You may have heard the phrase “narrative intelligence” and wondered what it means. Perhaps you know what it means but wonder how it could possibly be important to your business career.
Whatever camp you fall into, Christine Cavanaugh-Simmons has your answers.
Cavanaugh-Simmons, management consultant and president of CCS Consulting Inc., helps executives discover their stories, re-author problematic elements of those stories, and then share them effectively within their teams. She also helps teams and companies develop their “who are we” stories through the same narrative process she uses with individuals.
Stories are made up of problems and solutions. And on a simple level, “narrative intelligence” refers to the seemingly innate ability of humans to make sense of stories—and to learn from and remember them.
Everyone has an internal story about his or her life. These stories can have an enormous impact on how people view the world. In a business context, executives draw on their lifetime of experiences—their stories—to help them make decisions. But they might not realize they’re doing this. Cavanaugh-Simmons said it’s important for business executives to know their stories.
“We literally live into our stories,” she says.
Cavanaugh-Simmons, a management consultant, said she herself is a case in point. She began her career in psychiatric social work. “I’ve always been on this path,” she said. “It’s always sitting with people and understanding what they do to create their world that either works or doesn’t work. That was, and is, my way of interacting with people.”
In 1989, she read an article that used the phrase “strategic narrative.” It ignited a fire within her.
“The journey began with that article,” she said. “That was the first time I got exposed to the neuroscience of story and how it works on the brain.”
Cavanaugh-Simmons said she got even more passionate about working with story when she discovered the work of family therapists Michael White and David Epston through a South African narrative practitioner, Chené Swart. Swart has been a pioneer in translating the work of White and Epston to be more accessible.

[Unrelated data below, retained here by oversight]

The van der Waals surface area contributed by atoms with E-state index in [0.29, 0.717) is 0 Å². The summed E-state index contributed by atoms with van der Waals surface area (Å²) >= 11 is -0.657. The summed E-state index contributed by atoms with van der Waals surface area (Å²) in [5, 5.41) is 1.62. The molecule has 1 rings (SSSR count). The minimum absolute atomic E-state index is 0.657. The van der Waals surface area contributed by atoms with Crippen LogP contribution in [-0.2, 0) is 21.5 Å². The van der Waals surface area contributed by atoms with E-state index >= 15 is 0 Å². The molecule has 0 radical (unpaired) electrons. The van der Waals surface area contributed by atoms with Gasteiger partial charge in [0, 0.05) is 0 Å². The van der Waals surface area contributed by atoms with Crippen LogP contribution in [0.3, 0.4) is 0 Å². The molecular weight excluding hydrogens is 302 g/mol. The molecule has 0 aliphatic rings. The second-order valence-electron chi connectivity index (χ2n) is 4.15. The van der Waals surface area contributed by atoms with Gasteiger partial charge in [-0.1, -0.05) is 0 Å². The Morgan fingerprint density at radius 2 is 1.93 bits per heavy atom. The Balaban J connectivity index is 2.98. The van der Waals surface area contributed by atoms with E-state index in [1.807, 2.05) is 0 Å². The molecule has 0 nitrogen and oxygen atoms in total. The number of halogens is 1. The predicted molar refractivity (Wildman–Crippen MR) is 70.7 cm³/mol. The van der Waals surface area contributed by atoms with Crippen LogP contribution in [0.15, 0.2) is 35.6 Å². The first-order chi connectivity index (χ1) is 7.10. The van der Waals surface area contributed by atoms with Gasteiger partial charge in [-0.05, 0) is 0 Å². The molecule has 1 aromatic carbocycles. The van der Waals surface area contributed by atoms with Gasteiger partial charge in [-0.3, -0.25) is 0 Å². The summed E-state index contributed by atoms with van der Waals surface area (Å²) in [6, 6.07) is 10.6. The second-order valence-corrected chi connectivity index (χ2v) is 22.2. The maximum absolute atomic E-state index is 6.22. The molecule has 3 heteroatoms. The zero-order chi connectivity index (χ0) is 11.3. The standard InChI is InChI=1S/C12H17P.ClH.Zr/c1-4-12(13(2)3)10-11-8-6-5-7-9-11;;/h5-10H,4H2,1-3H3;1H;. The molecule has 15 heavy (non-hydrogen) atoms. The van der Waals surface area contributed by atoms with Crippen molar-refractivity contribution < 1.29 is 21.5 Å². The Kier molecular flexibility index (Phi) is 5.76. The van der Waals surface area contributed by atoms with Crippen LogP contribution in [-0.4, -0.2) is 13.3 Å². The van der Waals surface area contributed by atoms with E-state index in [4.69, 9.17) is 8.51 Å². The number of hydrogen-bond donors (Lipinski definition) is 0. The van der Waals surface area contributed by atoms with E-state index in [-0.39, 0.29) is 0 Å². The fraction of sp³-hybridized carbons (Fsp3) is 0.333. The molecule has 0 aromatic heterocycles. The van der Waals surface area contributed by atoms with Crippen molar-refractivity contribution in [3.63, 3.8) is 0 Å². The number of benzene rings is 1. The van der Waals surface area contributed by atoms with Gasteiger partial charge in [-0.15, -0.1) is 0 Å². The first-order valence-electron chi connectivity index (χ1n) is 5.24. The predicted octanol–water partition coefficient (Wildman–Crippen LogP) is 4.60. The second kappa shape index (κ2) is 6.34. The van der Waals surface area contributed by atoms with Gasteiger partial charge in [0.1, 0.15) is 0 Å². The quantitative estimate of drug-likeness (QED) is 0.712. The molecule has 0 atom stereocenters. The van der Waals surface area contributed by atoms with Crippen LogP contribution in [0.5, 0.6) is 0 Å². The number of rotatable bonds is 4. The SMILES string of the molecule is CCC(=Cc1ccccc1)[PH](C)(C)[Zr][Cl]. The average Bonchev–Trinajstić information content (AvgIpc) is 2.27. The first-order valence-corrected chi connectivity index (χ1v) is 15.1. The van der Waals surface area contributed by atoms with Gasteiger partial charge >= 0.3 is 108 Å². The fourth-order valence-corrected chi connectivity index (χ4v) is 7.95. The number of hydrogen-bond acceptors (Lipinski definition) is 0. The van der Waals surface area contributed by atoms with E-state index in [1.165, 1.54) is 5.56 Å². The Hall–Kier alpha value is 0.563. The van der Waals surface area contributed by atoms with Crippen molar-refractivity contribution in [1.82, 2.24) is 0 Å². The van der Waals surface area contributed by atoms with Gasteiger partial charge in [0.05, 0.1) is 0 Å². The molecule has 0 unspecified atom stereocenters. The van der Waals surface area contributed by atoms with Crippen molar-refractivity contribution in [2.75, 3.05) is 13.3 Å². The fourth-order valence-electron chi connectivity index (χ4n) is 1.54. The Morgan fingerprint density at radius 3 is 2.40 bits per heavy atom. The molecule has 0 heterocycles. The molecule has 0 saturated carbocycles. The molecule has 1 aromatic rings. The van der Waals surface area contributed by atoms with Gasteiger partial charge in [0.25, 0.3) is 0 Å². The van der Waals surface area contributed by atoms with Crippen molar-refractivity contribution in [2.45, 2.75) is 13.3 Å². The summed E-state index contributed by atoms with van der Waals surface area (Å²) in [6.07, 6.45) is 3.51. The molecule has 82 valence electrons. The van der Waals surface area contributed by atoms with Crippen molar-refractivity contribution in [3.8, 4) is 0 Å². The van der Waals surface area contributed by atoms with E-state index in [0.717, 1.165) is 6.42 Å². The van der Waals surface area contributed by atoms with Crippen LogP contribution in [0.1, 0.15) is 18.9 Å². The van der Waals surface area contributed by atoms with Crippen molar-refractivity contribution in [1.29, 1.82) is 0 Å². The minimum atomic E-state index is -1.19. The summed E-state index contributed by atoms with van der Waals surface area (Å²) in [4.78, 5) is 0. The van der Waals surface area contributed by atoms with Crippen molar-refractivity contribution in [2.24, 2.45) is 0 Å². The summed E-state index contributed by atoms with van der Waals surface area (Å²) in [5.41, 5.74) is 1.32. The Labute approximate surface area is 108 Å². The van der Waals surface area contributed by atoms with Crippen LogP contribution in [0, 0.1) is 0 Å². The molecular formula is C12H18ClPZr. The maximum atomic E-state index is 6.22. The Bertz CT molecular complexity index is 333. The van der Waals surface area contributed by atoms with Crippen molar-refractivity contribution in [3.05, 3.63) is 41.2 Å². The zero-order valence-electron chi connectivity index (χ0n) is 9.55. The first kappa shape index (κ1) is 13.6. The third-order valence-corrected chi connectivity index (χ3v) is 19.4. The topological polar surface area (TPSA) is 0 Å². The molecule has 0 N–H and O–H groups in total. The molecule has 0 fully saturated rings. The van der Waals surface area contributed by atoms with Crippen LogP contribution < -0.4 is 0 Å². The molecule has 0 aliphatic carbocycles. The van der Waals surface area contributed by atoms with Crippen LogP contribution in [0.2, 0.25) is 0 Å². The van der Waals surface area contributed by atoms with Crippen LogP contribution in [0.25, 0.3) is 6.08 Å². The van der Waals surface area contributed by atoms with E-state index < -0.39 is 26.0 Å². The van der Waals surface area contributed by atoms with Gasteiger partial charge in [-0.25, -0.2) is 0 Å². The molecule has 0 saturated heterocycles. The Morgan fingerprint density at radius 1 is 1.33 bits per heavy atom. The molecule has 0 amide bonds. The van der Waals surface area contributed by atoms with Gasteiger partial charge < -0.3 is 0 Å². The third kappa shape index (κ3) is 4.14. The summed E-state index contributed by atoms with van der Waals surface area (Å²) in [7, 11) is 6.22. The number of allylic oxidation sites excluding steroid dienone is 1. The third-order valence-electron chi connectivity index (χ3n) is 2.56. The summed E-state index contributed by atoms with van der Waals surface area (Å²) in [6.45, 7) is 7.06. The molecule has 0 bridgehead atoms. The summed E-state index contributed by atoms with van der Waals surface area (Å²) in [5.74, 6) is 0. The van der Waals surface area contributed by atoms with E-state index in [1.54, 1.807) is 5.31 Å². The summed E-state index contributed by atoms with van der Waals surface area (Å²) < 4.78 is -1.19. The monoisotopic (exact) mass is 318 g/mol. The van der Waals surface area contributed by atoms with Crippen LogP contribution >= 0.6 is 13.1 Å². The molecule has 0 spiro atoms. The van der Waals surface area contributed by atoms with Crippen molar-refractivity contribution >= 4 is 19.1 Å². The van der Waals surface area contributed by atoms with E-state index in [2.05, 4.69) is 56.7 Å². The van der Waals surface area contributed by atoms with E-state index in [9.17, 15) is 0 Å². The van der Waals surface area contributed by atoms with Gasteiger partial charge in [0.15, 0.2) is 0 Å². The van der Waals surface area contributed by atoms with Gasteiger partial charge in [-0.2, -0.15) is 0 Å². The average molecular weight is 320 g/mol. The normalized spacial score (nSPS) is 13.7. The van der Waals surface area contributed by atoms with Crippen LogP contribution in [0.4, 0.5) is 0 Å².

“That’s when I got excited about the whole idea of re-authoring as a way to guide people to greater and greater freedom of choice,” she said. “The results they were getting with terribly challenged individuals were incredible. They had remarkable success treating bulimics and anorexics. It made sense that this approach could have huge impact on people in every life situation, particularly leaders.”
As a result of these and other discoveries, Cavanaugh-Simmons developed a narrative process to help executives and high-ceiling women and minority executive candidates write and present their stories.
The ancient Greek proverb “know thyself” is as good a description as any to describe the beginning point of Cavanaugh-Simmons’ narrative process. She pulls in a variety of tools to help leaders build self-knowledge and gain needed insights. Tools include things like values inventories, use of the Myers-Briggs Type Indicator test, the Hogan Personality Inventory, and fundamental interpersonal relations orientation, or FIRO-B assessment.
Cavanaugh-Simmons said leaders must know the forces that shaped who they are—that shaped their identities—and that it is essential that they have an understanding of their motives, interpersonal needs, and decision-making style. In addition, she said leaders also must have a candid sense of their limitations.
Once leaders have a good sense of who they are now, Cavanaugh-Simmons said it is important for them to understand how their identities as leaders were built over time.